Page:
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Man dismissed after an altercation with his old boss awarded €7,500 compensation

The man was suspended after the incident in a car park.

A MAN HAS been awarded €7,500 for unfair dismissal after getting into an altercation with his old boss.

This comes through a decision made by the Employment Appeals Tribunal.

The incident happened after Marc McNally, the appellant in the case, was involved in an altercation with one of his former managers in a car park outside Fallon’s Bar, in Kilcullen, Co Kildare.

On 30 September 2012, the appellant noticed four men sitting in a vehicle in the car park of the bar and restaurant where he worked. Noticing one of the men was his former employer, the appellant approached the car and the altercation happened.

Protracted dispute 

Following this, McNally was suspended from his work after the general manager informed him that a complaint had been lodged against him by a customer. It is said that the general manager told him at this time that he could not tell him what the nature of the complaint was.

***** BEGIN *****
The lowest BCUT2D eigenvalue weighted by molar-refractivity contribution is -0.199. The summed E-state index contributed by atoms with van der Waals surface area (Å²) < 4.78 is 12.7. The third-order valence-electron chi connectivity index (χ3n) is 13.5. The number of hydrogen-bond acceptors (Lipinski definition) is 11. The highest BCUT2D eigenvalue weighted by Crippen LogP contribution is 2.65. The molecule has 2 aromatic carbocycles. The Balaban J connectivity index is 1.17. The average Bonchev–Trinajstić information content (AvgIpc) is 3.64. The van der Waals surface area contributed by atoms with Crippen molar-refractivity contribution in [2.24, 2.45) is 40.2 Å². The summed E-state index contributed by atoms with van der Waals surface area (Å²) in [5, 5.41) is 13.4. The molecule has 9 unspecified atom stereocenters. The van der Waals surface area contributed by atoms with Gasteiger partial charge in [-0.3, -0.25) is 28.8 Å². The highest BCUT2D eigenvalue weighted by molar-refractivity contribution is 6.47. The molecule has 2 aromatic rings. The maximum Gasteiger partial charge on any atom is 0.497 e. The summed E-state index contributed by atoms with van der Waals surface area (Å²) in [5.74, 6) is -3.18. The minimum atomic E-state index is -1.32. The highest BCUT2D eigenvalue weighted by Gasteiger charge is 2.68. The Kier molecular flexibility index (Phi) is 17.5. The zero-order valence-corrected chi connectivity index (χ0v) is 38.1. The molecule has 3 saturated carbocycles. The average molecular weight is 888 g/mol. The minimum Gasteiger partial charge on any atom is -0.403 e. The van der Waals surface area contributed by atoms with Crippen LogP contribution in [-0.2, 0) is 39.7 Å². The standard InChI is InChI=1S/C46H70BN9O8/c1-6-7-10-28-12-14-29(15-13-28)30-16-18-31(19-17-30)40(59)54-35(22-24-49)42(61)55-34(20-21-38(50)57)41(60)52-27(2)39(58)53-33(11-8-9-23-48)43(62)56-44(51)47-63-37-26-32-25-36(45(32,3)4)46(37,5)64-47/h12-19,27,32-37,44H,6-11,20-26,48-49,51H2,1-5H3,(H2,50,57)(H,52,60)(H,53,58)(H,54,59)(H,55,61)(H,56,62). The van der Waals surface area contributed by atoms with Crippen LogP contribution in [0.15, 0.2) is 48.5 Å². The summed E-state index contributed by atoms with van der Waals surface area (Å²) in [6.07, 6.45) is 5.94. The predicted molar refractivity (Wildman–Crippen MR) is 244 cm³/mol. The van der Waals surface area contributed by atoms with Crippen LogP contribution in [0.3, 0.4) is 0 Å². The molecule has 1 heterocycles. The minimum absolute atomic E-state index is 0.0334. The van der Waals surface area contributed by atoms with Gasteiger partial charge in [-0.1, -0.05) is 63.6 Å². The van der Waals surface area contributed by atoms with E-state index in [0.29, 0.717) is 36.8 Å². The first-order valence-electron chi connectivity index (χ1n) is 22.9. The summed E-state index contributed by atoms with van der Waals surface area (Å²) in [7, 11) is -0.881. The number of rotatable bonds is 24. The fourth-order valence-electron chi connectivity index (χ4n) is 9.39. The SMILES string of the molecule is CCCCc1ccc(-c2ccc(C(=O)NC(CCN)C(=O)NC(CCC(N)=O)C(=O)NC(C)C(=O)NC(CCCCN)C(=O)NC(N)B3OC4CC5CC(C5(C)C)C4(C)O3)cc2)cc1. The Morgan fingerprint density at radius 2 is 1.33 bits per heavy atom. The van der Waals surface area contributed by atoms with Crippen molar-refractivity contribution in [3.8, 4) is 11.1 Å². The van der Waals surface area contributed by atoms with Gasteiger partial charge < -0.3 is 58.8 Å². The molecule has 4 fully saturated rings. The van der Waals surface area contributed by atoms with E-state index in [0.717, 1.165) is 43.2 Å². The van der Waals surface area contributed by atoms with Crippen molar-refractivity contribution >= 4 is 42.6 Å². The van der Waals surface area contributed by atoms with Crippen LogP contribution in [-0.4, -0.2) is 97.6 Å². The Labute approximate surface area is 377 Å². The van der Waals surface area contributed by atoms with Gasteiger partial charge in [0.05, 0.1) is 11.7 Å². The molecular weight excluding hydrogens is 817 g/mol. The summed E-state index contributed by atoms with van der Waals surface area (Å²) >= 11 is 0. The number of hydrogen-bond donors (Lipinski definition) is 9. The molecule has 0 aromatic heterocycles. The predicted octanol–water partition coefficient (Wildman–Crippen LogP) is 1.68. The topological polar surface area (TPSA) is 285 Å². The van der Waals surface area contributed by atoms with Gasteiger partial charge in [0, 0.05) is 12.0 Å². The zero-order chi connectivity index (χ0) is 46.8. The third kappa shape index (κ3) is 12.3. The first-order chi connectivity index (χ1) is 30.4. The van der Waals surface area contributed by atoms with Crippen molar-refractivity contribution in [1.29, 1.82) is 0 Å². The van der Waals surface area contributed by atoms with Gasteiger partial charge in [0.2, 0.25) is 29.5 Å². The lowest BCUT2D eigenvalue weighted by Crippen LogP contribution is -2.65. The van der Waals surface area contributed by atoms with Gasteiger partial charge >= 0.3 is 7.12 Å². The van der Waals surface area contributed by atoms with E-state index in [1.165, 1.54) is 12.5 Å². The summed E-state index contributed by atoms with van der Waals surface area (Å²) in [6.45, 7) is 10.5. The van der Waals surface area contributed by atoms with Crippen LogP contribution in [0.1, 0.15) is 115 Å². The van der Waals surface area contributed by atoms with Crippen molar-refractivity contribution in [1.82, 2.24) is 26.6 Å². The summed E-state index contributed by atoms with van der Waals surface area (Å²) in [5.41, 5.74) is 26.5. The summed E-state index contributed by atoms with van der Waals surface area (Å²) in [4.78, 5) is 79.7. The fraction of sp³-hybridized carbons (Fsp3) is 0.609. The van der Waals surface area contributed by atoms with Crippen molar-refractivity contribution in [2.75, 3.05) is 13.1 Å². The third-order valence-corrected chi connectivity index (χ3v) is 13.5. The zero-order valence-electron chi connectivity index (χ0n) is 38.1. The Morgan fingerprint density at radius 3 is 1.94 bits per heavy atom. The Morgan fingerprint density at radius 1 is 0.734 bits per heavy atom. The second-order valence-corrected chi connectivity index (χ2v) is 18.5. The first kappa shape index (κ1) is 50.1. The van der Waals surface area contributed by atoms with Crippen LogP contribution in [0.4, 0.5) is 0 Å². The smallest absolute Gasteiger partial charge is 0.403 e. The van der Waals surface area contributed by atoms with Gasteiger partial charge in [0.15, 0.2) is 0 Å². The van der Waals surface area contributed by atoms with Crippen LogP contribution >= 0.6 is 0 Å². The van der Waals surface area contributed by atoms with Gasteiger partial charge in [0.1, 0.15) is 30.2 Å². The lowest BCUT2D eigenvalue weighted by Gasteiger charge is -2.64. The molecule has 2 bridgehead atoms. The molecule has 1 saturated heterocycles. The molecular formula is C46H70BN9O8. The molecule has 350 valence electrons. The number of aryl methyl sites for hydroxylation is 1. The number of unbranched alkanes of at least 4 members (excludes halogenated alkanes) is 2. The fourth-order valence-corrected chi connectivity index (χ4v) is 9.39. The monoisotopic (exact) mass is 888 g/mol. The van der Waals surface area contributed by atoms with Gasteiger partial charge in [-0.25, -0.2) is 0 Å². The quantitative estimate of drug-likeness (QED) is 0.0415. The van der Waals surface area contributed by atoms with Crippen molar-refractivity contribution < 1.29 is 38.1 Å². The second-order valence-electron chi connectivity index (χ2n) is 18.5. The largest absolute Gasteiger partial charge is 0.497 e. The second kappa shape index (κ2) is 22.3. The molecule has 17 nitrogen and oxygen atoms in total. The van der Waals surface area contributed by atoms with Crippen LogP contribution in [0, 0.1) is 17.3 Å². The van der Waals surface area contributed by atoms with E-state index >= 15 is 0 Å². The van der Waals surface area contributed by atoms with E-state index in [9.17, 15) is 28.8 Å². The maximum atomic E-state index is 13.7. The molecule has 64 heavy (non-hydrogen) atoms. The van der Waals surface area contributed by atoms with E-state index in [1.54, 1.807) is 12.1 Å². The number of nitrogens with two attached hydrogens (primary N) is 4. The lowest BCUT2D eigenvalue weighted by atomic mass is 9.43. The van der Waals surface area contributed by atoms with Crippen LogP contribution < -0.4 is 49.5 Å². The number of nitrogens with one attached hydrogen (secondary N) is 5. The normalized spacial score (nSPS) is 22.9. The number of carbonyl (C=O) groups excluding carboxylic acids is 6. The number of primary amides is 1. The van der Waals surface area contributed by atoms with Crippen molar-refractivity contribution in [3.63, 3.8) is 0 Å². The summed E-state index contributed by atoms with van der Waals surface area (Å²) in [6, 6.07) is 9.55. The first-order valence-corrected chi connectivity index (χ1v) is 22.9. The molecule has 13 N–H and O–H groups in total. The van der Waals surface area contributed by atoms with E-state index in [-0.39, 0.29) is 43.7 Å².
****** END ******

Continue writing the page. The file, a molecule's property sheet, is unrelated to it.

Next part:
Following this, the appellant asked that an independent person oversee any hearing that would take place in relation to the matter. He also raised a previous grievance he had about being bullied by the manager of the restaurant.

A meeting was held on 23 October with the owner of the business, the restaurant manager and the chef. During the course of the meeting a disagreement happened between the restaurant manager and the appellant over whether or not the customer complaint had been handed over.

Following this meeting, the appellant refused to sign the minutes and was called to a subsequent disciplinary hearing which he refused to attend as it was due to be chaired by the company’s accountant rather than an independent party.

The owner of the company considered this non-attendance grounds for dismissal by reason of gross misconduct.

How was the matter resolved?

Receiving a copy of the minutes for the meeting on the 12 November, the appellant believed that his career was finished.

The owner of the business said the dismissal had been issued as he had become frustrated with the appellant, whom he had previously had a “wonderful working relationship” with.

He did subsequently attempt to reverse the decision, writing to him on 13 December 2012 to say he had revoked his dismissal and was instead issuing him with a first and final written warning.

It was found by the tribunal that the respondent in the case failed to conduct a full investigation into the incident, and on account of this, the disciplinary meetings it held were considered invalid.

The award was given under the Unfair Dismissals Acts, 1977 to 2007.

Read: Gemma O’Doherty settles unfair dismissal case against Independent Newspapers

Also: Warehouse worker sacked for eating a jam tart

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